|Appalachian Forest Consultants
|Some properties, like this one, need a lot of
repair work. In this case, multiflora rose and
tartarian honeysuckle are major problems
facing this old apple orchard. We will be
designing a repair strategy for this location
as part of an overall forest stewardship plan
for this landowner.
|Updated food plot picture from first "Projects"
page. As of spring 2008, this acre was just
an old opening that was reverting slowly back
to forest. Now, it is a thriving deer and turkey
grocery patch. After liming and fertilizing, we
sowed an annual Wetzel Wildlife Mix with
perennial clover and chickory. The plot now
contains sorghum, brassicas, buckwheat,
clover, chickory, and other tasty morsels.
|These small wood samples, called cores,
would fit inside a drinking straw. They have
been extracted from a client's trees on a 400
acre property. Each sample provides
evidence of how trees on the property are
growing. This growth study revealed great
information to help our client make good
decisions with this forest.
|Controlling unwanted plants has expanded
the forest management services we have
been providing for over 40 years. Here, Quint
is using a back-pack mistblower to control
hayscented fern prior to a timber harvest.
This client's goal is to produce a young, thick
forest that will house a lot of ruffed grouse.
|Consulting forester, Larry Powell, lead a
group of landowners on a forest
management tour of his property this past
August. The tour included information on
timber harvesting, American chestnut trees,
wildlife habitat, woods trail creation, and
invasive plant control.
|This 200 gallon high volume spray unit
contains a hose and nozzle that can reach up
to 300 feet from the trailer. This past
summer, we treated over 30 acres with this
unit on a local farm that is involved in many
habitat improvement projects. Our main
target was multi-flora rose, a vicious
competing plant that virtually took over the
farm's woodlots. Within a couple weeks we
accomplished a total victory over the invasive
plants and now the farm's woodlots will
begin to grow healthy, native species that will
benefit the forest and its wildlife.
|When it is time to regenerate a forest, there
is a lot to think about. What will grow back
following a harvest? How can we ensure
sustainability of our forest? How can we
avoid timber harvest pitfalls? This client
wanted to do the right thing. The right thing
included controlling competing plants and a
seed tree regeneration harvest with a goal of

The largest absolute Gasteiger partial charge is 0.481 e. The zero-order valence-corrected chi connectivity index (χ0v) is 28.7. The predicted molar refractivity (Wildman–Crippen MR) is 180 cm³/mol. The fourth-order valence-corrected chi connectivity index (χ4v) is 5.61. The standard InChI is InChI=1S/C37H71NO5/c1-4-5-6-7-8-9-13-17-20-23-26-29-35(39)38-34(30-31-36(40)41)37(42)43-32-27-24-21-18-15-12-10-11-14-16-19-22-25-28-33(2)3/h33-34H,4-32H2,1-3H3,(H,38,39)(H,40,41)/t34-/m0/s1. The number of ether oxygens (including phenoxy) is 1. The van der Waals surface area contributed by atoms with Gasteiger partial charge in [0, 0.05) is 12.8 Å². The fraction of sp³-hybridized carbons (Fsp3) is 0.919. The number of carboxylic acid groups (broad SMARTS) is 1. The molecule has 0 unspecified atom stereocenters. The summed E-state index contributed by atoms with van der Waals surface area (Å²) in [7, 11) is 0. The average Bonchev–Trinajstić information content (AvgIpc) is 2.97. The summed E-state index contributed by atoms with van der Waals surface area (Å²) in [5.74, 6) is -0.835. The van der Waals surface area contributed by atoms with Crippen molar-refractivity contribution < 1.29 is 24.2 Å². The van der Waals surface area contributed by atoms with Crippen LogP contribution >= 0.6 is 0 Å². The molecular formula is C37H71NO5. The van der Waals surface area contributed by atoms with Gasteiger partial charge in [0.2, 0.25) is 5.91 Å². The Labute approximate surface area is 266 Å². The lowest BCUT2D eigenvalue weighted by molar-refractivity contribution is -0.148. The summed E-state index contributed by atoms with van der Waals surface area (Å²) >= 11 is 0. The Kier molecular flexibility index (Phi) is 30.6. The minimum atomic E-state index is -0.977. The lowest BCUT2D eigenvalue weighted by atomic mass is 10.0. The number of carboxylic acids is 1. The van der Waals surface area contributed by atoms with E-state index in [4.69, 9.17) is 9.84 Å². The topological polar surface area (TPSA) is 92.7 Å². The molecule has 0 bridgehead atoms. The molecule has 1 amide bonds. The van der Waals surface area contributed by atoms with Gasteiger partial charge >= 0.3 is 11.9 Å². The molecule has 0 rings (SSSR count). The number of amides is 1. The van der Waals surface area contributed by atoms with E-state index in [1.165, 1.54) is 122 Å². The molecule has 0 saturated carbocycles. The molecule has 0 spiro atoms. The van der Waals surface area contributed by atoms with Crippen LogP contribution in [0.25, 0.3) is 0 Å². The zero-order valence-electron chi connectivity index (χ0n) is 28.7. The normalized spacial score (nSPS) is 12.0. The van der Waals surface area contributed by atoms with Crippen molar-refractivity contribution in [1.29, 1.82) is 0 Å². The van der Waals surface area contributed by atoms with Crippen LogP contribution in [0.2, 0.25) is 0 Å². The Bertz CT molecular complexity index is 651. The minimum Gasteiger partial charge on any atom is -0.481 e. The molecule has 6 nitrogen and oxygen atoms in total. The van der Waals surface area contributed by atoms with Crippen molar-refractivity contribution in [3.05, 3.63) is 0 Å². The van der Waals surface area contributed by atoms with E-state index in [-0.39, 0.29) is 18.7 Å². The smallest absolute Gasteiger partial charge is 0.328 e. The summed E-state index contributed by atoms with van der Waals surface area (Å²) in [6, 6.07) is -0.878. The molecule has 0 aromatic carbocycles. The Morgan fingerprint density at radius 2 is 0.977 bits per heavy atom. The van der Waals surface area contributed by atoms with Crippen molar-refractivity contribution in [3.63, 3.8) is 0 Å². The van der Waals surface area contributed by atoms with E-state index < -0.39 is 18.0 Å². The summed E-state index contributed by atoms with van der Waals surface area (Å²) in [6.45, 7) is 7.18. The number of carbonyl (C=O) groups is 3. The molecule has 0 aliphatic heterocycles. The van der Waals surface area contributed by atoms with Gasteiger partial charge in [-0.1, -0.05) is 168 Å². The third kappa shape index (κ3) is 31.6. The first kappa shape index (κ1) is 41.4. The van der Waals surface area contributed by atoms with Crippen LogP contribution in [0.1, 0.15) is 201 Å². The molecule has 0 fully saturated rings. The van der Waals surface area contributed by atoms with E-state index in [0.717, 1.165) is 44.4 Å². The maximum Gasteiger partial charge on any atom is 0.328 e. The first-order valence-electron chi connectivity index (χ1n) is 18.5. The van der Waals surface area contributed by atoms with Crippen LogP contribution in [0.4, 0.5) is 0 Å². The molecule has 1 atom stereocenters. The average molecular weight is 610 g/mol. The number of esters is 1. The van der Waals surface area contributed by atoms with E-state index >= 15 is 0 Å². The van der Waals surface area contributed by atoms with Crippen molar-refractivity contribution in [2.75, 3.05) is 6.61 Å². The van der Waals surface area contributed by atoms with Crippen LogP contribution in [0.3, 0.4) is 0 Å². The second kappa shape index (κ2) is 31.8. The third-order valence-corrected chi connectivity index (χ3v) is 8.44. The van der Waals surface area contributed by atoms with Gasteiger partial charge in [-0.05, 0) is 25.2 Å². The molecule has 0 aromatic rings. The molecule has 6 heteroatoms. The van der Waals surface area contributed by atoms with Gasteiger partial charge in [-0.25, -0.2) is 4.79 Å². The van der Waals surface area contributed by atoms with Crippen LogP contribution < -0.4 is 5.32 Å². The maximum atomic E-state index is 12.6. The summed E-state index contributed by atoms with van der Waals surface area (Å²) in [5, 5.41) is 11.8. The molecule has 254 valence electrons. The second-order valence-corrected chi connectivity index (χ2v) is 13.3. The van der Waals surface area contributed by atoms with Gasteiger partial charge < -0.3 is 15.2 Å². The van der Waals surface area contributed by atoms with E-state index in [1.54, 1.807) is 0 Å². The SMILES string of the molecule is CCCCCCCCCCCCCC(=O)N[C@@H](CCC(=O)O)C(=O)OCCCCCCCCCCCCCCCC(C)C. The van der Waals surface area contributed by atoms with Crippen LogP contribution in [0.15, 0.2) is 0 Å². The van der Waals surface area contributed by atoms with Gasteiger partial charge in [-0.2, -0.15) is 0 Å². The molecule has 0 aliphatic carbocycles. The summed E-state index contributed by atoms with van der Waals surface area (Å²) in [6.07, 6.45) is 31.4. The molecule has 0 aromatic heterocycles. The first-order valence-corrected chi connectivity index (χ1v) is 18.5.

growing a new forest. The seed trees will be
removed once the new forest is established.
|Considering a timber harvest? Don't jump
into it too fast. Be sure to do your homework
before making this difficult decision. Our
forest management page contains many
articles and links that can help you gain
important information. A crucial step in a
successful timber harvest is hiring the right
forester to walk you through the process.
|Got Wildlife Habitat?
It doesn't always come easy. This landowner,
a hunting club, wanted a place where deer
would feel protected and happy. They wanted
deer to spend more time on their property.
This habitat make-over was accomplished
without the investments of herbicide and
fencing. The deer love it!
|This white oak log has been sold, through
our contacts, to Japan. The white oak tree
was cut down in a backyard in Westmont
Borough to make room for a garage. The
property owner made over $2000 from this
one log. Be careful who you believe when it
comes to the value of your tree or trees. The
value could be a lot higher than you think.
|Mike Wolf was thrilled to join Consol Energy
at this year's National Hunt for the Ruffed
Grouse Society in Grand Rapids, MN.
Northern MN contains some of the world's
best grouse and woodcock habitat due to a
cooperative effort between private industry,
hunters, and government agencies.
|A GREAT success story! The standing, dead
trees are black birch. They have been killed
with a chemical and are no longer able to
impede the growth of the oak seedlings! This
property owner, a hunting club, realizes the
value of re-growing oak and eliminating
competing plants like black birch.
|Can you say SUSTAINABLE FORESTRY? It's
hard to argue with success. This great
wildlife habitat brought to you by the
cooperative efforts of AFC, RGS, and DCNR's
Bureau of Forestry - Scullton, PA
|The advanced regeneration on this property
will be the KEY to success on this
Golden-Winged Warbler project